Hyperkalaemia: due to loss of potassium from the muscle fibre. This occurs because of the increases in sodium uptake that occur during the depolarising block causes a net loss of potassium from the cell
 Malignant hyperthermia: an autosomal dominant condition, leading to a rapid and uncontrolled hyperthermia following a depolarising block and fasciculation
 Bradycardia in the case of suxamethonium due to a direct muscarinic stimulation


How may the block at the NMJ be reversed?

Non-depolarising agents may be reversed by the use of anticholinesterases.
As the name suggests, the AChEs prevent the hydrolysis of ACh at the synaptic cleft. The local increase in the concentration of ACh is enough to overcome the com- petitive block produced by the non-depolarising agents.


Name some of these agents. What uses do they have?

Examples of anticholinesterases include: neostigmine, physostigmine and edrophonium.

Apart from use in the reversal of non-depolarising muscle relaxants, they have also been used for the diag- nosis and palliation of myasthenia gravis. In this condi- tion, there is an immune-mediated destruction of ACh receptors, leading to progressive muscular weakness.


What is the danger of using anticholinesterase agents with depolarising neuromuscular blockers?

By causing a local increase of ACh, the anti- cholinesterase agents exacerbate the block produced by depolarising muscle relaxants.


What happens to the characteristics of the block caused by depolarising agents with continuous administration?

The initial depolarising block produced is also termed a ‘phase I block’. With repeated administration, a ‘phase II’ block is encountered, when a non-depolarising block occurs. This phenomenon of depolarising agents is also known as a DUAL BLOCK, and can lead to prolonged paralysis.
Therefore, given the change in the characteristics of the block, during phase II, the action of depolarising agents may be terminated with the use of anticholinesterases.


What is the basic histologic structure of the thyroid gland?

The thyroid is composed of numerous follicles that have a central fluid-filled cavity. They are lined with follicular cells that secrete the main hormones
 Interspersed among the follicles are the para- follicular cells


Which hormones does the thyroid produce?

Tetra-iodothyronine (T4, thyroxine): the principle hormone of the thyroid gland
 Tri-iodothyronine (T3): measure for measure, this is more potent than T4, however, has a shorter duration of action
 Calcitonin: produced by the para-follicular cells. This is important in the regulation of serum calcium (see ‘Calcium balance’)


Name another source of T3 other than the thyroid.

This may also be produced by the conversion of T4 in the peripheral tissues. In fact, the thyroid accounts for only 20% of the extrathyroid pool of T3.


Which other hormone may be produced following the peripheral conversion of T4?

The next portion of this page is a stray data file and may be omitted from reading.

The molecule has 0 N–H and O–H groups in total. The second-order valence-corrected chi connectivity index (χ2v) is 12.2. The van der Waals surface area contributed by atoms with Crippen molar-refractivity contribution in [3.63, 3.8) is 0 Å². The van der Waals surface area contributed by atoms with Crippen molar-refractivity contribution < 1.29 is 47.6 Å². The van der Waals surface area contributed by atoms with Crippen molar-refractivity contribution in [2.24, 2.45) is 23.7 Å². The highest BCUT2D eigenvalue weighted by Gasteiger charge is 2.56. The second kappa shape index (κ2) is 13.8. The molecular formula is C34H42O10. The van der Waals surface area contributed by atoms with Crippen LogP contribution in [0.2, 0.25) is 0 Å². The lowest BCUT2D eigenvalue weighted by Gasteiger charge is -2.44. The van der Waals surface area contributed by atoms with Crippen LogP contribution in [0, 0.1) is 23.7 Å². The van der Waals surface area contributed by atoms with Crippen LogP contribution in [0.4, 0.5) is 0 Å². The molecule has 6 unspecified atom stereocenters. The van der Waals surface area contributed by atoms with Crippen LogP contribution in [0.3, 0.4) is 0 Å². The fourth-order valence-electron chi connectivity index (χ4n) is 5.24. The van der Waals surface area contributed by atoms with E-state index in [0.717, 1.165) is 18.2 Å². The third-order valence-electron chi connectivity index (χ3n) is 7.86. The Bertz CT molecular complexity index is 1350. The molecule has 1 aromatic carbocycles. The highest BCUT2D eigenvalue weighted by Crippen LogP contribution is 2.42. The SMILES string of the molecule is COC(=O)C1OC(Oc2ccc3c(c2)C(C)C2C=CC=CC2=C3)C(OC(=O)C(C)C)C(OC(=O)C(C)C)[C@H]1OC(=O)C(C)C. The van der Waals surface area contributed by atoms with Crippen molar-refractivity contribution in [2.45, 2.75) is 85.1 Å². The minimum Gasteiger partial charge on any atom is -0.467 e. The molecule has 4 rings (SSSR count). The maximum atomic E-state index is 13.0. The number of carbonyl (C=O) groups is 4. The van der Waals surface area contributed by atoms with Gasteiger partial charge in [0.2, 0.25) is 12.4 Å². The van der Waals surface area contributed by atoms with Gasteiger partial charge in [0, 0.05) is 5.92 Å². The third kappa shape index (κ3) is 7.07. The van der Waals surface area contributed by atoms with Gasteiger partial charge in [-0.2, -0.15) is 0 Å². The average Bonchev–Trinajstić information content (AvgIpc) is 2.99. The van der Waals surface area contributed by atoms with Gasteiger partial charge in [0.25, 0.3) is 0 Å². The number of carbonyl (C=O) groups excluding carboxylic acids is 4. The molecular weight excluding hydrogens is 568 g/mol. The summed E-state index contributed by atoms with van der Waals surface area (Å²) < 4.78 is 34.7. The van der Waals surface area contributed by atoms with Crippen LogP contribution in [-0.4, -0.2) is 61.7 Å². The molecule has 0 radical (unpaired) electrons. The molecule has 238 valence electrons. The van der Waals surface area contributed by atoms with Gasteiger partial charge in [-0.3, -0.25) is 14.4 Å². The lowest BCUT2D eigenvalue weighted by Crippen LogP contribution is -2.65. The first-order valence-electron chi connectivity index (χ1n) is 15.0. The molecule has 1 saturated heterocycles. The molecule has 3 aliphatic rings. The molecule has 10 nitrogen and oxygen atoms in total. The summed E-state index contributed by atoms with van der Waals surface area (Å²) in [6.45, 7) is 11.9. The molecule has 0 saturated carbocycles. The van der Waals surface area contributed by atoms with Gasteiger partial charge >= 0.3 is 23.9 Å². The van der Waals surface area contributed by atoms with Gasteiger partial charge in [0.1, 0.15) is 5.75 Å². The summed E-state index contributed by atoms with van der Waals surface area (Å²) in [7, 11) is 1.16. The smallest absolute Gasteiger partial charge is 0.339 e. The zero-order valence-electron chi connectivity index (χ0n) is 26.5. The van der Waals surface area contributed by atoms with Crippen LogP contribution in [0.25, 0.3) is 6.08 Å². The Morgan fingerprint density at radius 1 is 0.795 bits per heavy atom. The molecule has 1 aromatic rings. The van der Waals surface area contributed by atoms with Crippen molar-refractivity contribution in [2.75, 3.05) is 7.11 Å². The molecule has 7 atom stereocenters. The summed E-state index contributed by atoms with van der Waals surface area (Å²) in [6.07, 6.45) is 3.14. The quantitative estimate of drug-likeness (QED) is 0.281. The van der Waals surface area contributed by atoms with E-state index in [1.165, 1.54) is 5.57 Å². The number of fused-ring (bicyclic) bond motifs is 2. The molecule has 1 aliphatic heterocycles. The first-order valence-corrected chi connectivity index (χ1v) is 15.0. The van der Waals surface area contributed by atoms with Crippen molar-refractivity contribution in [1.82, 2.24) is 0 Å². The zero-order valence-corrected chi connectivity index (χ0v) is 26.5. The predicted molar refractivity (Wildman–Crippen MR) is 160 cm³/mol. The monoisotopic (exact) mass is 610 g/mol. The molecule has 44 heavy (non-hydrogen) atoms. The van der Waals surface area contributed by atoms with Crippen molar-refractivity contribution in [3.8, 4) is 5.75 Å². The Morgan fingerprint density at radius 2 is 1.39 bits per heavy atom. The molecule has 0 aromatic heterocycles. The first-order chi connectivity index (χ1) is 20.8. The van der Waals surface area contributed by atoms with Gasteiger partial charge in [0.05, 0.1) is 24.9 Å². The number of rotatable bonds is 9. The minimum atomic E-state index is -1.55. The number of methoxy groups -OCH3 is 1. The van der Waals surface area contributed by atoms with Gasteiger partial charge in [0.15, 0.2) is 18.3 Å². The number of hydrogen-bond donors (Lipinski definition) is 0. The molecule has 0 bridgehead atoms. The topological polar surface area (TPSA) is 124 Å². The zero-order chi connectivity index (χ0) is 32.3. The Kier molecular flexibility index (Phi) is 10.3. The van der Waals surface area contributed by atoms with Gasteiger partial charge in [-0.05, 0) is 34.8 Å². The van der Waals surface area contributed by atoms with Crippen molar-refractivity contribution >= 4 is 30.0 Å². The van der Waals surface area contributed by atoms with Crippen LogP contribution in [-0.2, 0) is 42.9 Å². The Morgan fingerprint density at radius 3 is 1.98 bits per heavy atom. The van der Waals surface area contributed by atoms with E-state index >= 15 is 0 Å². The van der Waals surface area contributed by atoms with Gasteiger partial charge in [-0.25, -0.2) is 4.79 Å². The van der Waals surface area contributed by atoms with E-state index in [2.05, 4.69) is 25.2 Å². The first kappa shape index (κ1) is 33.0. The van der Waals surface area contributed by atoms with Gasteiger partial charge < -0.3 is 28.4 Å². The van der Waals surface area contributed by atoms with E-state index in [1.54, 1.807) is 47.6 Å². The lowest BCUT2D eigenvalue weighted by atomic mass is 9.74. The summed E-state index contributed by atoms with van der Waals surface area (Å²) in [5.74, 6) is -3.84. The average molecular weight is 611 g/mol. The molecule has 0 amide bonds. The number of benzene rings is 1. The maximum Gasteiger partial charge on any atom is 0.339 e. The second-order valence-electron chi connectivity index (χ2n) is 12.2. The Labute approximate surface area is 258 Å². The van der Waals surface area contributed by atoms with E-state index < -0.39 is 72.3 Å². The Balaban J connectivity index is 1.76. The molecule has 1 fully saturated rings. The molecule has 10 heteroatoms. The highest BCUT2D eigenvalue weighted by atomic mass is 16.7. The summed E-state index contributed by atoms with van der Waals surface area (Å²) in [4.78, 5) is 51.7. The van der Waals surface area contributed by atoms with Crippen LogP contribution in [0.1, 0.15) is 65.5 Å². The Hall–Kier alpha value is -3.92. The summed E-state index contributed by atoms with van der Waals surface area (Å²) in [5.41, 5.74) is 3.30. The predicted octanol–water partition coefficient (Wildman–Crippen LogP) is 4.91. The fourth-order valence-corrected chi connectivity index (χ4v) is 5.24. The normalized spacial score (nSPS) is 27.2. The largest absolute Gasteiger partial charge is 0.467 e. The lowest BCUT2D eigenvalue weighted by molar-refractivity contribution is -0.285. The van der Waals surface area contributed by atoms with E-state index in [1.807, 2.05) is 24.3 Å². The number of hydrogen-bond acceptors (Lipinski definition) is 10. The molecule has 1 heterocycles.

Reversed-T3 (r-T3). This is an inactive hormone acts as a point of peripheral thyroid hormone control.


Outline the steps involved in the production of T3 and T4.

 Iodide trapping: dietary iodine is concentrated into the follicular cells by an active pump mechanism
 Oxidation: of iodide to a reactive form by the enzyme peroxidase. This is located on the apical membrane

 Organification: through binding with amino acids – mainly tyrosine. These form tyrosyl units
 Thyroglobulin formation: tyrosyl units combine with a protein core to form thyroglobulin

 Internal coupling: tyrosyl units combine on the thyroglobulin molecule to form T3 or T4 molecules still bound to the protein core

 Storage: the thyroglobulin molecules are transferred to the colloid of the follicles for storage

 Release: this occurs following stimulation by thyroid- stimulating hormone (TSH). The thyroglobulin molecule is taken up into the follicle by endocytosis, and following fusion with lysosomes, releases the T3 and T4 molecules


How are the molecules transported in the circulation?

T4: predominantly bound to thyroid-binding globulin, and a smaller proportion to thyroid- binding prealbumin. A small fraction is unbound
 T3: bound mainly to thyroid-binding globulin. A higher proportion is found unbound


Outline the basic physiological roles of thyroid hormone.

 Increased BMR: this leads to increased oxygen consumption and increased heat production
 Protein metabolism: this has implications for growth and development. Both protein formation and degradation are enhanced. During hormone excesses, degradation is increased over synthesis
 Carbohydrate metabolism: all aspects of metabolism are increased-cellular uptake of glucose, glycolysis, gluconeogenesis and glycogenolysis
 Fat metabolism: lead to lipolysis with a concomitant increase in the plasma FFA concentration. At the same time increases the cellular oxidation of these fatty acids